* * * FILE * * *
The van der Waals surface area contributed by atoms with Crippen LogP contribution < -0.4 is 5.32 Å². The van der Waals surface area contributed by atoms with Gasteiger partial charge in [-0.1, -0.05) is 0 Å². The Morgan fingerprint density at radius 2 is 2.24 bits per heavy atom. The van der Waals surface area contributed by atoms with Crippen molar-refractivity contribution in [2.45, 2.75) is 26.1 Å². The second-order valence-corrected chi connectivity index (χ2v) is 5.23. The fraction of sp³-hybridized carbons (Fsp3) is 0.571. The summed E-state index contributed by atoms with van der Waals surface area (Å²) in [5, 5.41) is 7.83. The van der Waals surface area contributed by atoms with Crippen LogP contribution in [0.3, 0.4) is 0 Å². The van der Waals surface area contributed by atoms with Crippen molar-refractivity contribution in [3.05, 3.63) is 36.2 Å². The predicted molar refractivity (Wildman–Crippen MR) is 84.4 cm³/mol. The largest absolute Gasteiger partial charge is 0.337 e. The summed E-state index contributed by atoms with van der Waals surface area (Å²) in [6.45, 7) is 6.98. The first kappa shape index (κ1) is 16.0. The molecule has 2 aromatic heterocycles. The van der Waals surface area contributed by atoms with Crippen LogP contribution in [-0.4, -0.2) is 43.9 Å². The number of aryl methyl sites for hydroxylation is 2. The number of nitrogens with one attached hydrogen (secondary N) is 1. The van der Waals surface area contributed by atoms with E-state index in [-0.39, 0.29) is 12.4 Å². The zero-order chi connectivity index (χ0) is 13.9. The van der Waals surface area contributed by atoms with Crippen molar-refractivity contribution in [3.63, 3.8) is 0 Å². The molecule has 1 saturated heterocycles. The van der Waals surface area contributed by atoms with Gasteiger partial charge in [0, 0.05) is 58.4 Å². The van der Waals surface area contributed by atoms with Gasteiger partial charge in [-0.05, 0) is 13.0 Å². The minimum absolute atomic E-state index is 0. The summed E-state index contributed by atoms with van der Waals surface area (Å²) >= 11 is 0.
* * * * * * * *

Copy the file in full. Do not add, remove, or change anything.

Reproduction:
The van der Waals surface area contributed by atoms with Crippen LogP contribution < -0.4 is 5.32 Å². The van der Waals surface area contributed by atoms with Gasteiger partial charge in [-0.1, -0.05) is 0 Å². The Morgan fingerprint density at radius 2 is 2.24 bits per heavy atom. The van der Waals surface area contributed by atoms with Crippen molar-refractivity contribution in [2.45, 2.75) is 26.1 Å². The second-order valence-corrected chi connectivity index (χ2v) is 5.23. The fraction of sp³-hybridized carbons (Fsp3) is 0.571. The summed E-state index contributed by atoms with van der Waals surface area (Å²) in [5, 5.41) is 7.83. The van der Waals surface area contributed by atoms with Crippen LogP contribution in [0.3, 0.4) is 0 Å². The van der Waals surface area contributed by atoms with Crippen molar-refractivity contribution in [3.05, 3.63) is 36.2 Å². The predicted molar refractivity (Wildman–Crippen MR) is 84.4 cm³/mol. The largest absolute Gasteiger partial charge is 0.337 e. The summed E-state index contributed by atoms with van der Waals surface area (Å²) in [6.45, 7) is 6.98. The first kappa shape index (κ1) is 16.0. The molecule has 2 aromatic heterocycles. The van der Waals surface area contributed by atoms with Crippen LogP contribution in [-0.4, -0.2) is 43.9 Å². The number of aryl methyl sites for hydroxylation is 2. The number of nitrogens with one attached hydrogen (secondary N) is 1. The van der Waals surface area contributed by atoms with E-state index in [-0.39, 0.29) is 12.4 Å². The zero-order chi connectivity index (χ0) is 13.9. The van der Waals surface area contributed by atoms with Crippen molar-refractivity contribution in [3.63, 3.8) is 0 Å². The molecule has 1 saturated heterocycles. The van der Waals surface area contributed by atoms with Gasteiger partial charge in [0, 0.05) is 58.4 Å². The van der Waals surface area contributed by atoms with Gasteiger partial charge in [-0.05, 0) is 13.0 Å². The minimum absolute atomic E-state index is 0. The summed E-state index contributed by atoms with van der Waals surface area (Å²) >= 11 is 0.